Aikido was my first martial art. I’ve never met a more amazing individual than my Aikido instructor, Sensei Yoshi. The first few classes he taught to us were magic. All of a sudden I could take down a huge guy with a simple wrist lock. I could go from struggling and tugging to pull a jar of miso from an over-stocked shelf in the fridge of my favorite health food store, to thinking about Yoshi, about Aikido, planting my feet, imagining a river of energy flowing from the earth, up my body, out my arm… and free the miso in one swift, easy pull. That actually happened. It’s silly, I know, but it was also impressive.
Aikido is about compassion, especially for those who wish to harm you. In class Yoshi used to give us directions, “Do this… do this… do this… now lay your opponent down like he’s your own child.” After a few months I had to give up Aikido because it conflicted with my opera schedule. I tried checking out a Ninjutsu class in another part of town. The instructor gave directions, “Do this… do this… do this… now break his arm!” It startled me. I tried another Aikido class but it just wasn’t the same as Yoshi’s. Then Muay Thai… punching, kicking, knees and elbows. Krav Maga… eye jabs, groin kneeing, throat punching… and always this air that we had to protect ourselves from attack. That wasn’t the world I lived in… a world where I was likely to be attacked. I chose not to live in that world. I still choose that, even after the assault. I also tried Brazilian Jiu Jitsu… but that is a first order commitment I just couldn’t make.
Martial arts are great and each one is great for someone. But I realized that what I really needed, beyond some skills that might save me if I’m forced to fight, was a way to calm my spirit, a way to let go of anger, to choose love, and to be able to walk away. While I contemplated my desire to defend myself I realized that I really wanted to learn how to de-escalate. I didn’t want to fight. In Aikido you learn to stay calm in a stressful situation. You learn skills to help defend against an attack. You learn compassion. It fits my world view. My needs. The truth is that I could have done things differently. I could have walked away. When I did confront the MF with words and he grabbed my wrists, I could have planted my feet and said, “let go of me,” instead of going all Krav Maga and kneeing him in the balls… which escalated the situation and led to my current injuries. And so, the next lesson:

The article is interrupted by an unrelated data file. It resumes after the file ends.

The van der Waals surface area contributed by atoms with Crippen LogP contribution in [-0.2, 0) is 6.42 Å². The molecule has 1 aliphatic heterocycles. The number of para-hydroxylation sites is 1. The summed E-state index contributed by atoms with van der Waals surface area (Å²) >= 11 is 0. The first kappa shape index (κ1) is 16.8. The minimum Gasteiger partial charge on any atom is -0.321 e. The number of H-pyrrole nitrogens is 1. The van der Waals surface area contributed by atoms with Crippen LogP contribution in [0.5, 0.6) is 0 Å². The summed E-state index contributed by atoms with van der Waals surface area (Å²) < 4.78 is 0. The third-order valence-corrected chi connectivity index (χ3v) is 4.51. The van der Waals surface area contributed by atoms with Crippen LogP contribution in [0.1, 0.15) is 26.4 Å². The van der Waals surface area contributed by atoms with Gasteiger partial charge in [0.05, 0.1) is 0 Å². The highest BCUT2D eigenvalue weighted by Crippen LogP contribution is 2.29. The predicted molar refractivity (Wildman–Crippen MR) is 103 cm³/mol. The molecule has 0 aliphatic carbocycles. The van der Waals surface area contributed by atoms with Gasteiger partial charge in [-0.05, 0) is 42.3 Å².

There is a difference between blaming yourself and taking responsibility for what you could have done differently. The one thing I’m not open to right now is people telling me what I should have done differently. First of all, I’m not an idiot. I thought about it. I know. But also, there is a fine line between practical advice and blaming the victim. I know this: it is not my fault. I did not lead with aggression. I did not seek a fight. I did not sexually assault a woman walking on the street. Yes, I confronted him, with words. And yes, I fought back when he escalated it to a physical altercation. But the bottom line is that the fault lies with him. You can think back and decide you could have done things differently, you can decide to do them differently in the future, and you can also know in your heart that you are not to blame. Finally:
There is a meaning for everything. As Paolo Coelho offers in The Alchemist: follow the omens. Before the assault, I was feeling very connected to magic and to my witchy side. I had picked up some new altar pieces, a beautiful piece of labradorite and a silly pumpkin candle, and I had set up a little space for ritual in the hostel dorm where I’m currently living. For Samhain, I dressed myself as a summoned ancestor, peering through the veil. I painted a door-opening sigil on my forehead. I was connecting with the stream of destiny… and that night I was attacked. Some might see a bad omen, but I saw the gods guiding me. There was something I was supposed to learn from this, and it was an important lesson, which is why it came with days, probably weeks of physical pain and a lifetime of emotional consequences. I see pictures of myself from that night or think of earlier parts of the evening and think of those moments as the “old” me, the “pre-assault” me. It’s not a bad thing. I’m accepting the lessons being presented. I’m following the omens. Right now, I’m following the omens back to Aikido, back to compassion, back to empowerment without violence. Back to inner strength and outer calm.
My heart goes out in solidarity to all of the people who have experienced a moment of powerlessness and have had to come to terms with it. I realize that I am lucky and that my experience of assault was relatively minor. Whatever happened to you, wherever you are in your journey, I hope that you are moving toward and accomplishing your goals in that matter and in life (which is so much bigger than this). Love you.
And to those who have moved on to other realms… Samhain blessings. Thank you for crossing the veil to teach us. Love you.